Living with the Truth Stranger than Fiction This Is Not About What You Think Milligan and Murphy Making Sense

Wednesday, 21 January 2015


The Venereologist

How sad to see the Venereologist,
with his mistress tucked carefully
under his arm, emerging from
the doorway of her flat –

a rectangular orifice
exhaling ash and smoke.

The car door opens at the
turning of the handle –
a mechanical thing,
but less habitual
than what has foregone these lines.

His car moves away, down the street
like a germ in the bloodstream.

9 March 1978

‘The Venereologist’ was first published in The Urbane Gorilla 8 in the autumn of 1978. It was subsequently published in three other magazines because, circa 1978, I didn’t realise that once some magazine had published you it was bad form to send the poem elsewhere without telling them where it’d first appeared. It was the editor of Trends – the Paisley College of Technology literary magazine who pointed this out to me—nicely—when he accepted my poem ‘Punks’ noting that it’d already been published elsewhere. So I stopped—reluctantly. But by this time ‘The Venereologist’ had been published four times and this is now its sixth outing because I included it in an article a while back. I actually think Trends might’ve published it too but as they never sent me any contributor’s copies I can’t say for sure. They took a lot of my poems in the late seventies. The last time I was in the Scottish Poetry Library I had a look for old copies but they didn’t have any from its early years.

As to where ‘The Venereologist’ came from, well, your guess is as good as mine. It was the first of a short series of doctor poems but I dried up after four and really only this one and ‘The Pathologist’ were any good. I always hated the line “turning of the handle” because in modern cars you don’t turn the handle—you depress a button and pull a handle—but I couldn’t figure out a way to say that in a way that pleased me. I suppose “press of a button” would’ve worked, sort of. If I was writing the poem today I’d not let “habitual” go either. I can see what I was getting at but it irritates whenever I read it. I’d’ve probably replaced “habitual” with “mechanical” and looked for a different way to say “mechanical thing”.



Kass said...

I never knew there was such a specialty. I like the way you use not only the car moving down the street, but the sneaky way they leave her flat and the use of the word 'orifice.'

Jim Murdoch said...

Yeah, Kass, I dunno.I had the same problem with the orifice as with the car door; it’s the wrong shape. I know what I was playing at but now all I want to do it pick at it. I virtually never go back to a poem once it’s finished and in the big red folder. I can think of two instances where I’ve made a change and I think there might be a third but I like to look back on them as a record of who I was then, warts and all. That said in preparing my latest collection I did make a few tweaks on my wife’s suggestion where I’d used the same word in two poems close to each other and oddly enough it didn’t bother me nearly as much as it would’ve done ten years ago. I have a copy of ‘The Pathologist’ sitting beside me which I’ll post next. I think it’s the better poem but you can see what you think.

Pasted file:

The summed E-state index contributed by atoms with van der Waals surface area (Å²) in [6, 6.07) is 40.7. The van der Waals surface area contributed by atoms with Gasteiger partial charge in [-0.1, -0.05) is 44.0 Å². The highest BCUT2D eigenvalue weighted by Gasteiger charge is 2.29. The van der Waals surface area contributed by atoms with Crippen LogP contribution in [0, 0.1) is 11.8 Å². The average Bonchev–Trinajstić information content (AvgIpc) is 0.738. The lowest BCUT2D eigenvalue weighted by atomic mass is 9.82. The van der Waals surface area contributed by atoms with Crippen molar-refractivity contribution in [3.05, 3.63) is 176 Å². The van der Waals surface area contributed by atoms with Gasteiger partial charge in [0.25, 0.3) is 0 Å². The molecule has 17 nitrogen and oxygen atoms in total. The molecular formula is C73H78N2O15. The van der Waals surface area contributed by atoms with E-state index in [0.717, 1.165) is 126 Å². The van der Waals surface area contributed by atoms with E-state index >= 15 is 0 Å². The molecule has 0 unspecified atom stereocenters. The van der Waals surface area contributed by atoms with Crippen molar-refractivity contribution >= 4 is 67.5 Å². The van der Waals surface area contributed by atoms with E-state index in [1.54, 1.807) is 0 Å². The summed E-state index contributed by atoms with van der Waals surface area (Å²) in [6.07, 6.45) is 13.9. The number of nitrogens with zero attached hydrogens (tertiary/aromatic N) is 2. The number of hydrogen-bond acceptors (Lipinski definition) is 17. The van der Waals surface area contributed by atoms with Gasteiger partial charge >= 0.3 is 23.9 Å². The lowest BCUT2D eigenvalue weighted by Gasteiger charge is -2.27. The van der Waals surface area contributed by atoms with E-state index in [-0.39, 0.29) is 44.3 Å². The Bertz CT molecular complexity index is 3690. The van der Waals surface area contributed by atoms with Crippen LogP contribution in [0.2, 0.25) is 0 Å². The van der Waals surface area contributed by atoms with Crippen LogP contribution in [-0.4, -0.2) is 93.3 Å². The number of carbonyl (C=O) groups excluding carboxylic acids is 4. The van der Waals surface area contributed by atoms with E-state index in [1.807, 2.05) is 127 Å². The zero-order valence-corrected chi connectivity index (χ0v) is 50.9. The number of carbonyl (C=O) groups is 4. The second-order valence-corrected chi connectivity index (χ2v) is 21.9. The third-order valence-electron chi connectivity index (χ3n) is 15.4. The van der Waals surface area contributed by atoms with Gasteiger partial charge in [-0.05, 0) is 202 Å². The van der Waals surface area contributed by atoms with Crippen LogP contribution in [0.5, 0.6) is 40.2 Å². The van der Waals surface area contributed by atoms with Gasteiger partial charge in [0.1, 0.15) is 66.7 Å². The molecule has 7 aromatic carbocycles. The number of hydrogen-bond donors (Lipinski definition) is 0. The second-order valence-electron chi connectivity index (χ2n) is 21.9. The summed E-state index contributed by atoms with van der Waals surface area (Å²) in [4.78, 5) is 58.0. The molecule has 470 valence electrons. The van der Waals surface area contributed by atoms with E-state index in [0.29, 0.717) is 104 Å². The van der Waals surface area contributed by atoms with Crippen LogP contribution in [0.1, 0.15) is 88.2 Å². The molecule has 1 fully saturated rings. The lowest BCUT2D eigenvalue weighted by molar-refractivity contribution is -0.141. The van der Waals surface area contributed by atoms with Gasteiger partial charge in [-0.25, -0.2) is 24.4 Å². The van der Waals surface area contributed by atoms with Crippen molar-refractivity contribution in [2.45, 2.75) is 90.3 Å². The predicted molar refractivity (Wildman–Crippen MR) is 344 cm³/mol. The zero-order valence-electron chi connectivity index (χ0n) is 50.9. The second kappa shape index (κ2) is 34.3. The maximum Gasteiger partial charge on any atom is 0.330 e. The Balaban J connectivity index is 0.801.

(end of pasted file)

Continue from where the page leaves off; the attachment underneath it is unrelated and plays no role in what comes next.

vito pasquale said...

Jim - I am struck by how different these first few poems you’ve posted this year are from the earliest ones in your collection, This Is Not About What You Think.

This poem was written only a year before the first that appears in your book and yet seems infinitely separated by time, tone and topic.

One of the things I’ve come to admire about your poetry is that there are always a few (or more!) pay-offs. And this is certainly the case here.

I usually find one in the last line of your poems. The analogy between the car and the disease is interesting, in that one usually sees some stealth in how a disease attaches itself and yet, for some reason, I see a big, lumbering automobile in its place. The switch is quite inventive, and to me at least, is what makes the poetry.

I can also rely on the fact that you’ve chosen each word or phrase with care. Even though, years later, you might have wished you’d chosen differently. I think the line “a mechanical thing” is positively brilliant in the context of the doctor, his mistress and their overall sadness. In poetry, it’s possible that even mechanical things aren’t “supposed” to be mechanical. Even so. Here it is: a mechanical thing. The magnetic center of the poem, given its own line, in between whatever happened inside the flat, and wherever it is they’re going in that car.

Jim Murdoch said...

Always been a big fan of the punch line, Vito. I think what I was going for with the car was the rather obvious analogy of streets as the veins and arteries of a city. Viewed from a great distance the car would only be a speck. But a speck carrying a virus, potentially at least. The poem’s not a bad one. It would’ve never got published as often if it’d been a bad one. I’m just a lot older and fussier than I was then. Oddly enough—and me being me this really is odd—but I’ve never viewed this as an especially sad poem so it’s interesting that you would. Of course it can be sad. The expression I find myself wondering about now is “carefully tucked”. It’s very specific and affectionate. Like a protective wing. What is good about the poem clearly is that it’s open to interpretation and the result can be interesting depending on what the reader has to contribute.

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